# Go buddy go!! New question...

Discussion in 'Teacher Time Out' started by kcjo13, Jan 25, 2008.

1. ### kcjo13Phenom

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Jan 25, 2008

If you are driving in an automobile at 60 miles per hour, and you have a fly in your car, is the fly flying at 60 miles per hour to keep up with you?

My first response was of course not. Presumably, the car's windows are up, so the fly is just buzzing around with you as you sit peacefully in your car. But then my hubby pointed out a couple of interesting facts. I'm not telling yet. I want to see what everyone else thinks first!

:2up:

3. ### TeacherGroupieModerator

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Jan 25, 2008

Is the fly MOVING at 60 mph, with respect to the surrounding terrain? Yes, because it's in the car etc. Is the fly FLYING at 60 mph, as in putting in the work required to propel itself at that speed? No.

4. ### Boston1234Rookie

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Jan 25, 2008

If the fly is sitting on the dash board, then he is moving with the car, just like you. If the fly is seemingly suspended in the air while the car is moving the fly is flying at the speed of the car. If you hit the brakes, the fly will crash into the front window because he is moving at the same speed of the car to "suspend" himself and now the car is moving at 0mph but the fly is still moving at 60mph. This is the reason why people get thrown from cars in an accident. The car comes to a sudden stop but the body is still moving at 60mph.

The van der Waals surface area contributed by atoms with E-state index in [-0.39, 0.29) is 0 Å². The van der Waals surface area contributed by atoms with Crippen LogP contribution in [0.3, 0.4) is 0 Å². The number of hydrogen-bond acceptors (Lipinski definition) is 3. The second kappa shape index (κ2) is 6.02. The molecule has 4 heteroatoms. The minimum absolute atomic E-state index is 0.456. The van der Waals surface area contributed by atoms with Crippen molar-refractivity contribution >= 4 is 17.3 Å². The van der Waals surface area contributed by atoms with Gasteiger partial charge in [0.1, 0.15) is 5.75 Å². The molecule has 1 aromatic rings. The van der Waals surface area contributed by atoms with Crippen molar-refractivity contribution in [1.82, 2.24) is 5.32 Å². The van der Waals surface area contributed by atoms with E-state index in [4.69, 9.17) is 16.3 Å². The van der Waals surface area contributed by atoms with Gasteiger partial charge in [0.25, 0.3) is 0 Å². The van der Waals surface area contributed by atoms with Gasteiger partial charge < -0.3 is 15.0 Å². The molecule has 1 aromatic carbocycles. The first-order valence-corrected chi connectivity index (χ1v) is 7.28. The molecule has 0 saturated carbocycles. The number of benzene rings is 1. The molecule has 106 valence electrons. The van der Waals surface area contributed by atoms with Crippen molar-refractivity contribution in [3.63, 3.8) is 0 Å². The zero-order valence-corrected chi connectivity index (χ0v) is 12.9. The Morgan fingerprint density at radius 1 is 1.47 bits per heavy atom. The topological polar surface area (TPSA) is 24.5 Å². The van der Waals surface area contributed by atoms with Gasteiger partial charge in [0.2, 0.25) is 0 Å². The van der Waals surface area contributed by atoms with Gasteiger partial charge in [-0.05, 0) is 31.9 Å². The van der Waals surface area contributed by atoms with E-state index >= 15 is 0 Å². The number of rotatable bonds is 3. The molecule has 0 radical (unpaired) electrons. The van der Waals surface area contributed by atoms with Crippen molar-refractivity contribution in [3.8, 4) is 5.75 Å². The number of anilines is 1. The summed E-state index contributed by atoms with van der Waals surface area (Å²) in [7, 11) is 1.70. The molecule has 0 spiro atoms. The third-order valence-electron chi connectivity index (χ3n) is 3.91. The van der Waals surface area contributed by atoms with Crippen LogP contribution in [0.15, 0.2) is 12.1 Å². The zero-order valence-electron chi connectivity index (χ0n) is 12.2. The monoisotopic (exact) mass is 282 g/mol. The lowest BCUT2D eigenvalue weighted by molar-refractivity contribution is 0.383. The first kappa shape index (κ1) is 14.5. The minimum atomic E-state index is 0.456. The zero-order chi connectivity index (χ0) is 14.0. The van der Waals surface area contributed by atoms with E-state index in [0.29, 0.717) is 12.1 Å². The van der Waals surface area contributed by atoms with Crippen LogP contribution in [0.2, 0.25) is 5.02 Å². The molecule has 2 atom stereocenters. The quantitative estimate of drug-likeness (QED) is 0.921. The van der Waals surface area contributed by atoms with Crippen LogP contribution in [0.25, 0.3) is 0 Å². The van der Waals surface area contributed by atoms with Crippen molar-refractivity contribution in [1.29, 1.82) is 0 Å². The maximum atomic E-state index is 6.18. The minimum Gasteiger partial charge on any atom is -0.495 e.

Then again, I took physics a while ago so everything I just said could be 100% wrong.

5. ### RainStormPhenom

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Jan 25, 2008

I hate questions like this ....

just squash the fly, and then you don't have to figure it out, because the fly is dead!

6. ### runsw/scissorsPhenom

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Jan 25, 2008

:2up:

I'd like to see you try to squash the fly while driving! You'd both smack into the windshield when you run into a telephone pole! I think the above posters are right about the fly moving at 60 mph simply because the car is moving that fast and the fly is moving with the car.

7. ### cutNglueMagnifico

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Jan 25, 2008

I think NO but I couldn't tell you why.

8. ### nancy svRookie

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Jan 25, 2008

No. The air IN THE CAR is being transported by the vehicle (yes - a certain amount of air is flowing in and out, but for the most part the air molecules are traveling with the car). That's why you don't feel the wind when you're in your car. Now if you go ride a motorcycle at that 60 mph you are constantly entering into new air. So - a fly in a car is just flying around in the same ol' air from before that happens to be being transported by the car. But if the fly keeps up with you when you ride a motorcycle, then he is flying at that speed.

9. ### TeacherGroupieModerator

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Jan 25, 2008

Similarly, no one would argue, I think, that astronauts in orbit in the space shuttle are RUNNING at 17,500 mph to keep up with the shuttle... though they are certainly being carried along at that speed, along with everything else in the shuttle.

10. ### kcjo13Phenom

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Jan 25, 2008

So I'll tell you what my hubby's point/question was when he asked this question. When we are driving in our motor home, and jump in the air, would we land in the same place? Or would the motor home drive forward, leaving you to land slightly backward? Yes, you are in contained air, but would you land in the same position in the motor home? If you are on a trailer in open air, and jump into the air, you are going to splat on the highway.

Can you see the tie from this to the fly in the car? Hope so...

I think my hubby is getting a kick out of this. He's giving me a headache! Please reply-it'll make him so happy!